State University of New York
State University of New York
Check one box and sign below.
I have (for students under the age of 18; My child has):
had meningococcal immunization within the past ve years. The vaccine record is attached.
Note: The Advisory Committee on Immunization Practices recommends that all rst-year college students up to age 21 years should have at least one dose of
Meningococcal ACWY vaccine not more than 5 years before enrollment, preferably on or after their 16th birthday, and that young adults aged 16 through 23
years may choose to receive the Meningococcal B vaccine series. College students should discuss the Meningococcal B vaccine with a health care provider.
read or have had explained to me, the information regarding meningococcal disease. I (my child) will obtain immunization against meningococcal disease
within 30 days from my private health care provider or Farmingdale State College Health and Wellness Center.
read or have had explained to me, the information regarding meningococcal disease. I understand the risks of not receiving the vaccine. I have decided
that I (my child) will not obtain immunization against meningococcal disease.
__________________________________________________________________________________________ Date __________/__________/__________
Student MUST sign, if under 18, parent or guardian must sign
___________________________________________________________________________ Students Date of Birth __________/__________/_________
Print Student’s Name
Student’s E-mail Address _______________________________________________________ Student RAM ID#_______________________________
Student’s Mailing Address ______________________________________________________________________________________________________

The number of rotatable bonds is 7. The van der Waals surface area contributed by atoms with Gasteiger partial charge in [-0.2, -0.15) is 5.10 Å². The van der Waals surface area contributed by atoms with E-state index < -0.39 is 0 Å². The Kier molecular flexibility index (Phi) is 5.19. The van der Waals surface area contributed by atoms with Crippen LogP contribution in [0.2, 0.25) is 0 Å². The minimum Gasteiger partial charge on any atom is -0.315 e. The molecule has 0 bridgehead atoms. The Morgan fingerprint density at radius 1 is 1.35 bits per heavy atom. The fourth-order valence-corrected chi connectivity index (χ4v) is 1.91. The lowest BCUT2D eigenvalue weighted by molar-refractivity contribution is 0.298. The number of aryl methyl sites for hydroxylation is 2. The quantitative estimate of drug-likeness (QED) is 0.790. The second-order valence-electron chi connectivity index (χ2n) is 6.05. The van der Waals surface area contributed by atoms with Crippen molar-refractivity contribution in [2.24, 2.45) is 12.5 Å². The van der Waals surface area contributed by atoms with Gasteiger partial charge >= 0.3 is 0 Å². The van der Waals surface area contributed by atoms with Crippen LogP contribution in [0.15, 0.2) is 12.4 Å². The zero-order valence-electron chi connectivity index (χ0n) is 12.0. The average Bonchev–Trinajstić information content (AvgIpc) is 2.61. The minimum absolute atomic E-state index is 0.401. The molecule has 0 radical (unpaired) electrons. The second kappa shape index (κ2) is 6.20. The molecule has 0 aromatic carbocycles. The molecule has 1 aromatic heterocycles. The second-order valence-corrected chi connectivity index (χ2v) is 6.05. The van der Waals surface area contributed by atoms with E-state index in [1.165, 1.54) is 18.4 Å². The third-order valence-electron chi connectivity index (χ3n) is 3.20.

Return this for to:
HEALTH & WELLNESS CENTER
FARMINGDALE STATE COLLEGE
2350 BROADHOLLOW ROAD
FARMINGDALE, NY 11735
Student’s Phone Number ( _________ ) ______________________________________________
About Meningococcal Disease
What is meningococcal disease?
Meningococcal disease is caused by bacteria called Neisseria meningitis. It can
lead to serious blood infections. When the linings of the brain and spinal cord
become inamed, it is called meningitis. The disease strikes quickly and can
have serious complications, including death.
Anyone can get meningococcal disease. Some people are at higher risk. This
disease occurs more often in people who are:
Teenagers or young adults.
Infants younger than one year of age.
Living in crowded settings, such as college dormitories or military barracks
Traveling to areas outside of the United States, such as the “Meningitis
belt” in Africa.
Living with a damaged spleen or no spleen.
Being treated with Soliris
or who have complement component deciency
(an inherited immune disorder).
Exposed during an outbreak.
Working with meningococcal bacteria in a laboratory.
What are the symptoms?
Symptoms appear suddenly - usually three to four days after a person is infected.
It can take up to 10 days to develop symptoms. Symptoms may include:
A sudden high fever
Stiff neck (meningitis)
Nausea and vomiting
Red-purple skin rash
Weakness and feeling very ill
Eyes sensitive to light
How is meningococcal disease spread?
It spreads from person-to-person by coughing or coming into close or
lengthy contact with someone who is sick or who carries the bacteria.
Contact includes kissing, sharing drinks, or living together. Up to one
in 10 people carry meningococcal bacteria in their nose or throat without
Is there treatment?
Early diagnosis of meningococcal disease is very important. If it is caught
early, meningococcal disease can be treated with antibiotics. But, sometimes
the infection has caused too much damage for antibiotics to prevent death or
serious long-term problems. Most people need to be cared for in a hospital
due to serious, life-threatening infections.
What are the complications?
Ten to 15 percent of those who get meningococcal disease die. Among
survivors, as many as one in ve will have permanent disabilities.
Health + Wellness Center